The present invention provides an apparatus and method of obtaining hydrogen from a coal seam, without the necessity of using surface reactors. In one embodiment, the method comprises providing a production well that extends into the coal seam; positioning a conduit in the production well leaving an annulus between the conduit and the coal gasification production well, the conduit having a wall; providing at least a portion of the wall with a bifunctional membrane that serves the dual purpose of providing a catalyst for the water-gas shift reaction and selectively allowing hydrogen to pass through the wall and into the annulus; and producing the hydrogen through the annulus. In one embodiment, the present invention provides an apparatus for producing hydrogen from a coal gasification production well comprising a conduit adapted to be positioned in the coal gasification production well, an annulus between the conduit and the coal gasification production well, at least a portion of the conduit being a bifunctional membrane that serves the dual purpose of providing a catalyzing reaction and selectively allowing hydrogen to pass into the annulus for production.

The invention is susceptible to modifications and alternative forms. Specific embodiments are shown by way of example. It is to be understood that the invention is not limited to the particular forms disclosed. The invention covers all modifications, equivalents, and alternatives falling within the spirit and scope of the invention as defined by the claims.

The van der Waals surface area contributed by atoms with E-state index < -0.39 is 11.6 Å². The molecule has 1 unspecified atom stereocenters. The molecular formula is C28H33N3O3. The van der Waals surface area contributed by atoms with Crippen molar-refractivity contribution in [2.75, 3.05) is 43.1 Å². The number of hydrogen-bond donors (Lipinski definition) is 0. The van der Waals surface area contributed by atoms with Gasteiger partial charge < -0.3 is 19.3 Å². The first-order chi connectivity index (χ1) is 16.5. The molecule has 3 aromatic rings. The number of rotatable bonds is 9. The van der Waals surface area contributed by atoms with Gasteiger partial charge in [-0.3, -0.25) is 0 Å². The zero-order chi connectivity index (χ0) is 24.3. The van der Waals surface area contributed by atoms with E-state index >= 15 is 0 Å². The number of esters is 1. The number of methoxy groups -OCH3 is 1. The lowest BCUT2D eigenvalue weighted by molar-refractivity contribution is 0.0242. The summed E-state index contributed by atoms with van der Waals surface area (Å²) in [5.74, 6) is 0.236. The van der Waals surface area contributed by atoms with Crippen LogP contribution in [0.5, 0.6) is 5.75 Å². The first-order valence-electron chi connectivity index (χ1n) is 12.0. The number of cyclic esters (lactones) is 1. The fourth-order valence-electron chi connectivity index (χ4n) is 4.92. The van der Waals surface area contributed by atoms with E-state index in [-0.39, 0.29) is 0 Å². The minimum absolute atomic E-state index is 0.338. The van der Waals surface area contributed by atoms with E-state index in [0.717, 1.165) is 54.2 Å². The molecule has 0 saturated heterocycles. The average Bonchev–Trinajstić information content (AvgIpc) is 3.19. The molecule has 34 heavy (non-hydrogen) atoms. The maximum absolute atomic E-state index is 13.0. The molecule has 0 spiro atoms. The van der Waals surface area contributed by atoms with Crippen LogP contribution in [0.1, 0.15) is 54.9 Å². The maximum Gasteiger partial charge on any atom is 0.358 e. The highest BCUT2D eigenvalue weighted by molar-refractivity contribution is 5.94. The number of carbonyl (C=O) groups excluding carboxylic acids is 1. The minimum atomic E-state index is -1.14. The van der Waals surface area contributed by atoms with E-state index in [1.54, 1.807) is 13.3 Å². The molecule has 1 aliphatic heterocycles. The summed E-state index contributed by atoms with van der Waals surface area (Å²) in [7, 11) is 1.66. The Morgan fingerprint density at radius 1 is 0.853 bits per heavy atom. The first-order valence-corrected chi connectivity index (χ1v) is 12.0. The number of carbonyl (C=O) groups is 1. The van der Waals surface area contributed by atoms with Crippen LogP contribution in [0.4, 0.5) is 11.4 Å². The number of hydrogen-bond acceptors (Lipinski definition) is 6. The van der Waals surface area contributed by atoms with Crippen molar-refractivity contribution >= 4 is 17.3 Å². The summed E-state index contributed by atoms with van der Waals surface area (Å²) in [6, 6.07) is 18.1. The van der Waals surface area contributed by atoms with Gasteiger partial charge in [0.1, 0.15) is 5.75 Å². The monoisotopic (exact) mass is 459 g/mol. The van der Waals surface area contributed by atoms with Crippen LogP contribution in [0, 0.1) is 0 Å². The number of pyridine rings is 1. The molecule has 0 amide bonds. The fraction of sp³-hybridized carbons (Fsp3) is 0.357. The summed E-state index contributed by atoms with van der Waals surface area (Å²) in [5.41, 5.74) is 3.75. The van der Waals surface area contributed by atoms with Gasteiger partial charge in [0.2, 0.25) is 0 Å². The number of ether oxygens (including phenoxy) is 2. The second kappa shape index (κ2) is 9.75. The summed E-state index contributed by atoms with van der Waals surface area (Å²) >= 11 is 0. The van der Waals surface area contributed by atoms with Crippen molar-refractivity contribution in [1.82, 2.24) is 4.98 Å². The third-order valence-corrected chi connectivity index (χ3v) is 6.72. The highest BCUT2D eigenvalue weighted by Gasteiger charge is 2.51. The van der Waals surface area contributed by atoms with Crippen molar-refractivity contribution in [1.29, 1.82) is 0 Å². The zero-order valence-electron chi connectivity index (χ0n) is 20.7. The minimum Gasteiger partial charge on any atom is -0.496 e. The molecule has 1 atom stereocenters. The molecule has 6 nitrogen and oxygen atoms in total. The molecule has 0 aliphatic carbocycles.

BRIEF DESCRIPTION OF THE DRAWINGS

The accompanying drawings, which are incorporated into and constitute a part of the specification, illustrate specific embodiments of the invention and, together with the general description of the invention given above, and the detailed description of the specific embodiments, serve to explain the principles of the invention.

FIG. 1 illustrates an underground coal gasification system.

FIG. 2 illustrates one embodiment of a system of in-situ production of hydrogen in underground coal gasification constructed in accordance with the present invention.

FIG. 3 illustrates another embodiment of a system of in-situ production of hydrogen in underground coal gasification constructed in accordance with the present invention.

FIG. 4 shows an inner wall of the production well made of a bifunctional membrane that serves the dual purpose of a catalyzing reaction and selectively allowing H2 to pass through it.

DETAILED DESCRIPTION OF THE INVENTION

Referring to the drawings, to the following detailed description, and to incorporated materials, detailed information about the invention is provided including the description of specific embodiments. The detailed description serves to explain the principles of the invention. The invention is susceptible to modifications and alternative forms. The invention is not limited to the particular forms disclosed. The invention covers all modifications, equivalents, and alternatives falling within the spirit and scope of the invention as defined by the claims.